From “A Confederacy of Dunces” to “A Walk on the Wild Side,” few cities have supplied as much tantalizing literary fodder as New Orleans, rich in culture, stories and secrets.

Charleston's Nicole Seitz, whose roots run deep in The Big Easy, has composed a seductive and unusually compelling framework for her seventh novel, “The Cage-maker,” based largely on family legacies and the embroidery they inspired.

Told through diary entries, letters and newspaper clippings, the book employs different time periods and narrative strategies to tell the stories of a doomed family, an artisan, a curse of riches and the reluctant interventions of a physician who also serves as narrator.

Seitz's own illustrations decorate the pages of her first hardcover, which is published by Story River Books, a fiction imprint of the University of South Carolina Press.

Q: Much of the inspiration for this story derived from researches into your own family histories in New Orleans. How did the novel evolve?

A: I have a passion for genealogy. In researching my great-grandmother in New Orleans, I discovered she shared my birthday. Studying her, I soon learned her brother, Ferdinand, married a 15-year-old girl, Carmelite, at the turn of the 20th century. Carmelite soon inherited a large sum of money, and within a year, she was dead. I found Louisiana Supreme Court records describing the father coming after Ferdinand for the money. How did the girl die? Did my ancestor have anything to do with it?

As I dug deeper, I learned her younger sister, Gladys, eloped a few years later at age 14. She, too, inherited the money. She, too, was dead within a year, and again the father was coming after the money. At this point, I was hooked and knew I had to know what happened to these girls. I began intense research in 2011, and it took nearly three years to write “The Cage-maker.” It was a time marked with dead ends and do-overs.

Q: To what extent is the novel based on actual persons and events?

A: For the most part, the characters in “The Cage-maker” lived and breathed in New Orleans, although a couple were born completely of my imagination, and some had names changed. There were connections between people and themes that I embellished, but mostly, the striking events of the past were my launching pad in weaving my tale. When it was possible, I tried to stay true to personalities, locations and facts.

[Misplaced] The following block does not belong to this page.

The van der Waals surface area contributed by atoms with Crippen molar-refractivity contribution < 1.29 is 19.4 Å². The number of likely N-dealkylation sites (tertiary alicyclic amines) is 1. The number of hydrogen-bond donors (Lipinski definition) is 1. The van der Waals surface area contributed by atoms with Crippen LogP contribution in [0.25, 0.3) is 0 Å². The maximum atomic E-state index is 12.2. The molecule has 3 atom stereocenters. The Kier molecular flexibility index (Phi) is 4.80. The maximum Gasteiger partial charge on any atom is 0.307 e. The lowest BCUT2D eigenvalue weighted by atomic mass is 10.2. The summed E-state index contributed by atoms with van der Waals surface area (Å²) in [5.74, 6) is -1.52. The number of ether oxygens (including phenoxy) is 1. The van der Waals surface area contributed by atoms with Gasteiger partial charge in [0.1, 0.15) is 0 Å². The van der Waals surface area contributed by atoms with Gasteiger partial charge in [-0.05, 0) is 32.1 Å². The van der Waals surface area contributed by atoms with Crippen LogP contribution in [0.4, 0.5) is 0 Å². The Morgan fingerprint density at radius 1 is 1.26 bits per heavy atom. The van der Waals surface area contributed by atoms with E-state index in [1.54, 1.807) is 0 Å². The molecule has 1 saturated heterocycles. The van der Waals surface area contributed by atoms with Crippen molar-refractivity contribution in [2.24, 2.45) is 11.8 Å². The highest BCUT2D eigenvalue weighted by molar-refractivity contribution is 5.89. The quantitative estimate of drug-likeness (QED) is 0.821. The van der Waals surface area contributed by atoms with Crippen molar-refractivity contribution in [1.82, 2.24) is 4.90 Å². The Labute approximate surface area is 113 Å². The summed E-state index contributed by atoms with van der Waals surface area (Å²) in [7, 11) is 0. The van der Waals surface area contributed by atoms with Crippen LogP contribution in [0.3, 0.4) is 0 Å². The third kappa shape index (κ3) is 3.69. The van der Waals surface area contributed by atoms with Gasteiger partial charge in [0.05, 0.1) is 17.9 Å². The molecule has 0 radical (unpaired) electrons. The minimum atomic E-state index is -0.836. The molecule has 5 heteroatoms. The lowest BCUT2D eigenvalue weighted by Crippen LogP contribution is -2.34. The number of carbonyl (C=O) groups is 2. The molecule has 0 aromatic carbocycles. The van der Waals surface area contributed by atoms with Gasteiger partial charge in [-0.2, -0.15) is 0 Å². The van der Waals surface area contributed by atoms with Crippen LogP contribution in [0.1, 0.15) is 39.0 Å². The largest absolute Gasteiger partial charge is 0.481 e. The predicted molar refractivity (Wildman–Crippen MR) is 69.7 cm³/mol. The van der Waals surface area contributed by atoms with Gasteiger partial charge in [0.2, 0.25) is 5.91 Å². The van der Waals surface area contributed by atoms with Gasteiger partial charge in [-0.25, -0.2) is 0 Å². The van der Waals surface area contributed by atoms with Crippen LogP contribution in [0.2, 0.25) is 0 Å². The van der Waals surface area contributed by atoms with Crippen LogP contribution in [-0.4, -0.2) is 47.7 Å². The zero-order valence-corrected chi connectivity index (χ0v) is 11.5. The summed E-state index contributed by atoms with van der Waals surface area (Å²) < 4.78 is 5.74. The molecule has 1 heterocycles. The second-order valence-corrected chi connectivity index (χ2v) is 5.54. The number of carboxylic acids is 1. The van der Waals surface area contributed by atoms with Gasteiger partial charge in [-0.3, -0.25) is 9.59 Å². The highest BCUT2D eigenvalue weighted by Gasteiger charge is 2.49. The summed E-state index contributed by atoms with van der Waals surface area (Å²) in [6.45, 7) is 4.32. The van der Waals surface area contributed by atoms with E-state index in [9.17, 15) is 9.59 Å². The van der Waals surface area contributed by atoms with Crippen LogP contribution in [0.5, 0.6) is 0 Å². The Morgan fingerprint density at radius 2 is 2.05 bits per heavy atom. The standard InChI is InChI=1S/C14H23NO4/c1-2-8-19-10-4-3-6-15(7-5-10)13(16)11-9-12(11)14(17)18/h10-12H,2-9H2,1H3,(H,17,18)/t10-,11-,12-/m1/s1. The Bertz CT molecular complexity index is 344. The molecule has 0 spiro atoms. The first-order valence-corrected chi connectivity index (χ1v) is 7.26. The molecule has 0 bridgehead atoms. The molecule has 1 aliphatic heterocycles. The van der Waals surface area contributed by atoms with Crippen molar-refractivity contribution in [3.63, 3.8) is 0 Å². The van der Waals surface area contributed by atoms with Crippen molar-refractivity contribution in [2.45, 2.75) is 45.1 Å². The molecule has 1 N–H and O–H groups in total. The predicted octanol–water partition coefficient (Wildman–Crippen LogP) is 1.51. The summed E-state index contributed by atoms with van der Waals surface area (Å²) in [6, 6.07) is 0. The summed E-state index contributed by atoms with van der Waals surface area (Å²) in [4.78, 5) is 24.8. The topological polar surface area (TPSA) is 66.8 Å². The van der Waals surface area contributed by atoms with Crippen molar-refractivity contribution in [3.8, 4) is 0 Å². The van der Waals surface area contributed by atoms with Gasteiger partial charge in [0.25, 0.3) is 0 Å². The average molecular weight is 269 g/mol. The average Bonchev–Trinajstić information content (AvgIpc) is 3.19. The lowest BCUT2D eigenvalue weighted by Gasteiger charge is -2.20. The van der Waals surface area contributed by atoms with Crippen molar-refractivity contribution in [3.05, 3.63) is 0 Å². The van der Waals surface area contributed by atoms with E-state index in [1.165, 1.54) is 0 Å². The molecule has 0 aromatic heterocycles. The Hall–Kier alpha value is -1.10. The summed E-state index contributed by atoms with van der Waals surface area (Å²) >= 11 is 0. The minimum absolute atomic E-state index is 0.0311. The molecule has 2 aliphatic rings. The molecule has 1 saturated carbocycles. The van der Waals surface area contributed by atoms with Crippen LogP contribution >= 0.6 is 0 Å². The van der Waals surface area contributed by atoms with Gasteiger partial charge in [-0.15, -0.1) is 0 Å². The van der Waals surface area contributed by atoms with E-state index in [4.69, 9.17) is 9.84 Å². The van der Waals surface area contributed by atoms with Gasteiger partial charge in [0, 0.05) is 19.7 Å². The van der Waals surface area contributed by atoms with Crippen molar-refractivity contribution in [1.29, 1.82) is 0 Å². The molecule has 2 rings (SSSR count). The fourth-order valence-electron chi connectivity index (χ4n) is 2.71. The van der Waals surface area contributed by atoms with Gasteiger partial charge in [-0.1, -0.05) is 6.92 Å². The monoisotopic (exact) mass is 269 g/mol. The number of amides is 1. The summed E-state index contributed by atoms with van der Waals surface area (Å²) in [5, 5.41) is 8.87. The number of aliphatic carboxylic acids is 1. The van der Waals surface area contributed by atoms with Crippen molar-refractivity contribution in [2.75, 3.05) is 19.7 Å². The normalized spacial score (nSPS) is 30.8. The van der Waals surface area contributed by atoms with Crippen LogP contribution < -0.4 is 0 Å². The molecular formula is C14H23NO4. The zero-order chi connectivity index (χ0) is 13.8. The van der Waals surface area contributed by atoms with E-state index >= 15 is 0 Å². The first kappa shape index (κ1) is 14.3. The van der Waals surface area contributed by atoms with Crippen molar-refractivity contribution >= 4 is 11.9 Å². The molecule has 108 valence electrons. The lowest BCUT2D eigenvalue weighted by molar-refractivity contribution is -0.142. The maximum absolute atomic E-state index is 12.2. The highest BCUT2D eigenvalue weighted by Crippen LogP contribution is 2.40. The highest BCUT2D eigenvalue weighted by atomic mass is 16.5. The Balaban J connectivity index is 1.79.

The numerous newspaper articles were included mostly verbatim, so this gives one insight into how much of the story was actually true. The writing of the novel was a bit of an obsession to know the truth and in some ways a prayer for those whose stories I placed on paper. At the end of my novel, I decided to give my readers hints as to what was fact verses fiction.

Q: How did you decide on the narrative structure of the novel?

A: In telling this tale through letters, journals, newspaper articles and diary entries, it’s as though the reader is discovering the documents for herself/himself and becoming the sleuth in this mystery. Sometimes there are gaps in time and space. The reader gets to imagine the in-between and put the pieces together, just as I did in my research.

As a child I loved to play a Sherlock Holmes game with my cousin, in which we had a mystery to solve and newspaper articles and other artifacts to search to come to our conclusions. To me, that was real fun, and in researching “The Cage-maker” those a-ha moments of discovery were true bliss. I wanted my readers to experience that same feeling. It was the best gift I could offer.

Q: For a writer, getting inside the hearts and minds of leading characters of the opposite sex is no mean feat. How did you manage it?

A: Though I tried, I was unable to tell the story solely from the points of view of the two young sisters who brought my attention to their misery. I needed a narrator or two who could help pull the pieces together and illuminate this story that spanned decades. I knew I had an ancestor from New Orleans whose occupation was listed as birdcage maker in the late 1800s.

I pictured him as an artist, not merely a tradesman, and had him become entwined with the dark linage of the wealthy Saloy family, who added the fourth story to the famed Le Monnier mansion. Perhaps because he only lived in my mind, I was free to find Francois’ true voice. He was the easiest character to write, partly because I am an artist.

The main narrator, Dr. Le Monnier, was the real coroner of New Orleans and head of the insane asylum. He was a Civil War veteran who was vocal in his own days. Writing him was more of a challenge simply because I needed to read everything I could of him, even in his own words, in order to write him. But when I finally heard his voice, he, too, came alive for me and told my tale.

Q: Given all the tragedies and talk of curses, how did you keep the story from slipping into the realm of soap opera?

A: I hope it’s because I cared enough about what I was writing. I cared about the people and their woes. And I generally didn’t make up anything big and dramatic. Instead, I let the stories fall as they may. Reading through the articles and court cases I found, my jaw dropped. I recognized I’d found a goldmine of story fodder. Not to mention this was of intense personal interest. If there was something sinister in my lineage, I needed to know.

I, in fact, was a character in this story, much like the present-day blogger, Trish, who is bequeathed the magnificent birdcage in the beginning of the book. So I needed to get it all out there, every sordid detail. I truly believe knowledge is powerful, and the truth, if we let it, can set us free from our pasts.